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Weekend Reading: Ess Vee Gee

So far today I’ve spent several hours grouping all the countries in an SVG map of the world by continent.

As well as exposing the limits of my geographical knowledge, it’s also led me down a rabbit hole of searching for tiny remote islands on Google Maps, and wondering what it would be like to live there.

Maybe it’s because I already live on a fairly small island that I’m so fascinated by other, even more isolated communities.

Understanding Team Culture

Anton Sten

But as discussions were about to finish up, he said that “as such an important part of the work is to help form the culture, he strongly believes that I should be on-location at least 4 days / week”.

I was a bit amazed to be honest. I admit that there are benefits to working in the same location, but I was baffled that people still so strongly believe that physical presence is needed in order to perform work.

The discussions have left me wondering why this struck a chord inside of me and what I believe.

Anton Sten, Understanding Team Culture

Some interesting thoughts from Anton (and other members of SuperFriendly) about what makes a team culture. This especially resonated with me as the majority of work I do is remote, and there’s a definite difference between the cultures of the different organisations I work with, even when they’re using the same tools to communicate (e.g. Slack and Zoom).

Some Imaginary CSS

Tyler Sticka

The other day I was using CSS grid and custom properties to solve some problems that would have seemed almost impossible only a year or two ago. This made me wonder: What CSS could I be writing in a few years that might seem far-fetched today?

Tyler Sticka, Some Imaginary CSS

This is fun. The obvious thing that I’d love to see in real life is container queries, which I mentioned last week, but there’s a lot of good stuff in here that I’d never thought of before, but now I’m sad I can’t use. Touch target sizing and a between pseudo element have now shot to the top of my list of wants.

Let’s talk Neumorphism and Accessibility

Uyen Vicky Vo

I always enjoy seeing the development of a new design trend, even if it’s something I never plan to use myself. Neumorphism has been floating around quite a lot recently, and seems to have nicely divided opinion. That means lots of discussion pieces talking about the pros and cons of the style, which means lots of stuff for me to read.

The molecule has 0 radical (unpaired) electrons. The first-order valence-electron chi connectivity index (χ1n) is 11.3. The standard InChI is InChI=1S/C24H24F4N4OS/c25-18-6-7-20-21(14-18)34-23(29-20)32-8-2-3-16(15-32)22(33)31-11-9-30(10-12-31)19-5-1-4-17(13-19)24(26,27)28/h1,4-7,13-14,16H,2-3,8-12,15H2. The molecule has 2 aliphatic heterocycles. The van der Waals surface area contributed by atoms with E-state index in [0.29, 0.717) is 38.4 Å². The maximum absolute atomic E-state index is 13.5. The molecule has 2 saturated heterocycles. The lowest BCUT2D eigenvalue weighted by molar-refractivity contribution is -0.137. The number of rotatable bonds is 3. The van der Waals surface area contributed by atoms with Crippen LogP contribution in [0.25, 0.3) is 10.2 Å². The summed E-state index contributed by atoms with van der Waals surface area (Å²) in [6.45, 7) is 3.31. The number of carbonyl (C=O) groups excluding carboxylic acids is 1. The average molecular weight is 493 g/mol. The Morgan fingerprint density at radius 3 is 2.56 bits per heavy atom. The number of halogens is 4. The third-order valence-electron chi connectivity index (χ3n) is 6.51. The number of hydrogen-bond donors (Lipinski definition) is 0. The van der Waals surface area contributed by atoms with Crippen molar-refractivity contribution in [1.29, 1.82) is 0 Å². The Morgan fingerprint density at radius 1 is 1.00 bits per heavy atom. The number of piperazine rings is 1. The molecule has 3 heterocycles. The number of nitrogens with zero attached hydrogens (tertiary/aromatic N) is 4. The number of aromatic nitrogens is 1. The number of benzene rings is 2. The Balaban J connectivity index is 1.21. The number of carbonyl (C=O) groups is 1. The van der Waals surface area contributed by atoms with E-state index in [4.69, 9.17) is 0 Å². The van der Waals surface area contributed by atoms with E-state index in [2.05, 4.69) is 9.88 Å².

Neumorphism is a play on words based on New + Skeuomorphism. It is a style that uses blur, angle, and intensity of an object’s shadow to highlight the object. It’s a design that looks realistic, futuristic, modern, appealing and extremely breathtaking due to its soft shadow and overall appearance.

But let’s be honest, it’s not the most practical design for actual use. Try building and releasing a product that has used Neumorphism as its main style, and you’re most likely going to frustrate everyone…

In this post, Vicky Vo talks about the accessibility issues inherent in a style that tends towards low contrast. As you might expect, there are a lot.

Actually, the more I see of neumorphism, the less I like it.

Link Targets

Sebastian Greger

The only arguments I’ve ever heard for opening links in a new tab/window — despite presenting evidence from usability research — came from marketing. And it’s always about the goal of an organisation to trick users into “keeping them on our site”

Sebastian Greger, Link Targets

The discussion over whether links should be set to open in a new tab/window has been ongoing for years now. Personally, I like links to open where they are, allowing me to choose whether or not to middle-click and open a new tab.

So far I haven’t read much research into the usability question (although I will do so now), but I’m inclined to agree with Sebastian that the requirement to open links in new tabs usually comes from the marketing side of a business.


Jeremy Keith, Utopia

Jeremy Keith posted a quick write up of Utopia, Trys Mudford and James Gilyead’s breakpointless fluid typography and spacing project. Both Trys and James work at Clearleft, so Jeremy has an interesting perspective here.

The genesis for Utopia came about after Trys and James worked together on a few different projects. It’s all too easy to let design and development splinter off into their own caves, but on these projects, Trys and James were working (literally) side by side. This meant that they could easily articulate frustrations to one another, and more important, they could easily share their excitement.

The end result of their collaboration is some very clever code. There’s an irony here. This code could be used to discourage collaboration! After all, why would designers and developers sit down together if they can just pass these numbers back and forth?

But I don’t think that Utopia will appeal to designers and developers who work in that way. Born in the spirit of collaboration, I suspect that it will mostly benefit people who value collaboration.

Jeremy Keith, Utopia

After a succinct breakdown of the project’s aims, Jeremy highlights some of the reasons you might want to use it on your own projects.

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